FIG. 2 is a partial enlarged cross section of the foaming suppressed portion 24 of the container shown in FIG. 1. The thermoplastic synthetic resin film 10 which is laminated on the outer surface of the body member 3 has a coating 26 formed in a selected area by application of the synthetic resin containing paint. The coating 26 effectively suppresses subsequent foaming of the underlying thermoplastic synthetic resin film 10, thereby providing the foaming-suppressed portion 24. The mechanism by which the synthetic resin containing coating 26 suppresses the foaming of the thermoplastic synthetic resin film 10 is speculated to be as follows. If the synthetic resin component of the coating 26 as applied over the surface of the film 10 is more heat-resistant than the latter, it will not expand during subsequent heating. In other words, the coating 26 fails to expand together with the film 10, which will crack or split, leaving no air pockets that are necessary for its foaming. Another important factor that should be considered is the concentration of the synthetic resin component of the foaming-suppressing paint. As its concentration increases, the strength of the resin coating also increases and if it is so strong that it will no longer expand together with the film 10, the latter again fails to foam.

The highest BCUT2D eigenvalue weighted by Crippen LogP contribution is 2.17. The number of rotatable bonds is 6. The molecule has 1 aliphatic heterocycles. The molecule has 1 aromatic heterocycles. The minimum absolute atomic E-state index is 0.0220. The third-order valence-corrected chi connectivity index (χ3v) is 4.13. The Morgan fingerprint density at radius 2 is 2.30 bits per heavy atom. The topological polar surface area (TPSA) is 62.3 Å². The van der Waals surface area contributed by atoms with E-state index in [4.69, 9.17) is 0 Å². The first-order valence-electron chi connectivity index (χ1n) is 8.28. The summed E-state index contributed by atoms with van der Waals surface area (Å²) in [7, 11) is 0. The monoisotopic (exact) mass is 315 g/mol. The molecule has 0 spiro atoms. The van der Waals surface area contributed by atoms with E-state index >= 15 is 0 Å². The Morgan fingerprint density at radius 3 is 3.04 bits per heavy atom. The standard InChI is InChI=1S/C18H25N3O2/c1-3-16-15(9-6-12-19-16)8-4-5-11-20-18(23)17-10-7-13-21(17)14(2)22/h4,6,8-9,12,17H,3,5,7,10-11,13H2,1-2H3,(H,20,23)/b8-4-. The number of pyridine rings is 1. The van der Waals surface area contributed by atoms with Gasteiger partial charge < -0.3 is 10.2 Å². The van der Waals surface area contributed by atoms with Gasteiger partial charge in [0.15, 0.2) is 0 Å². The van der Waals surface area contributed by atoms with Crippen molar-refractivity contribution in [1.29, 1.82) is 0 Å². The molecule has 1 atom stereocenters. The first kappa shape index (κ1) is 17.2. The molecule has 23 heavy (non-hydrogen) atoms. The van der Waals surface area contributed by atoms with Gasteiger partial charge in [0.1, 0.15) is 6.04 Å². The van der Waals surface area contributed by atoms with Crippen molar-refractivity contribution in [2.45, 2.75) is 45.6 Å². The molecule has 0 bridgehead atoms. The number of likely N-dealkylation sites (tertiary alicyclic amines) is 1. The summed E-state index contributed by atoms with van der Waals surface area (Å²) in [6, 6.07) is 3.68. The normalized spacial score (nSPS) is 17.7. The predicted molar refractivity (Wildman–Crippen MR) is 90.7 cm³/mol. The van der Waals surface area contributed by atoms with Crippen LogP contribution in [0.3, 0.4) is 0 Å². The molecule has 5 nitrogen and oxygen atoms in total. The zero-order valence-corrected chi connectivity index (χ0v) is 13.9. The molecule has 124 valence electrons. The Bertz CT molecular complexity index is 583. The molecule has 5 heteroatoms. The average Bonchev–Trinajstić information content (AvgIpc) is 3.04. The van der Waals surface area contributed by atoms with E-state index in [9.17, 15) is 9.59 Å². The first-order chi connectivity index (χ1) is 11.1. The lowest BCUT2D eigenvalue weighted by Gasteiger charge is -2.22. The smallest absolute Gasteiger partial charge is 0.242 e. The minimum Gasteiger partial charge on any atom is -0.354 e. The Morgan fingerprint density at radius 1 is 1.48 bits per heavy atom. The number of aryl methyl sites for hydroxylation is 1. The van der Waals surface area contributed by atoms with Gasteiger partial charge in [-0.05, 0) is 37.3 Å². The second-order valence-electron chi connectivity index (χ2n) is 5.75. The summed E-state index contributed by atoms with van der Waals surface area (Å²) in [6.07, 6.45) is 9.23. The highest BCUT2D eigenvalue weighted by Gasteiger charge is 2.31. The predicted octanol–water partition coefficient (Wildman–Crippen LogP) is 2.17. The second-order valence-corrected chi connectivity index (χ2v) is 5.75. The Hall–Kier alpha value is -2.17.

Various synthetic resins may be incorporated in the paint for use in suppressing the foaming of the thermoplastic synthetic resin film laminated over the outer surface of the body member and they include, for example, alkyd/nitrocellulose mixtures, nitrocellulose, polyurethanes, a vinyl chloride/vinyl acetate mixture, aqueous polyacrylic resins, polyamide-based resins, chlorinated polyolefins, chlorinated polyolefin/rosin mixtures and solvent-containing acryl-based resins. These resins may be used either alone or in admixtures.
These resin components are incorporated in amounts ranging from 5 to 40 wt %, preferably from 10 to 30 wt %, of the total weight of the paint. If the resin content is less than wt %, the paint is so thin that not only considerable difficulty is encountered in coating operations but also the desired suppression of foaming cannot be accomplished. If the resin content is more than 40 wt %, the paint becomes so viscous that it cannot be transferred smoothly during application, particularly when this is done by rollers as in gravure coating and reverse roll coating. In addition, insufficient scraping with doctor blades or the clogging of sprays will occur and these also preclude the performance of efficient coating operations.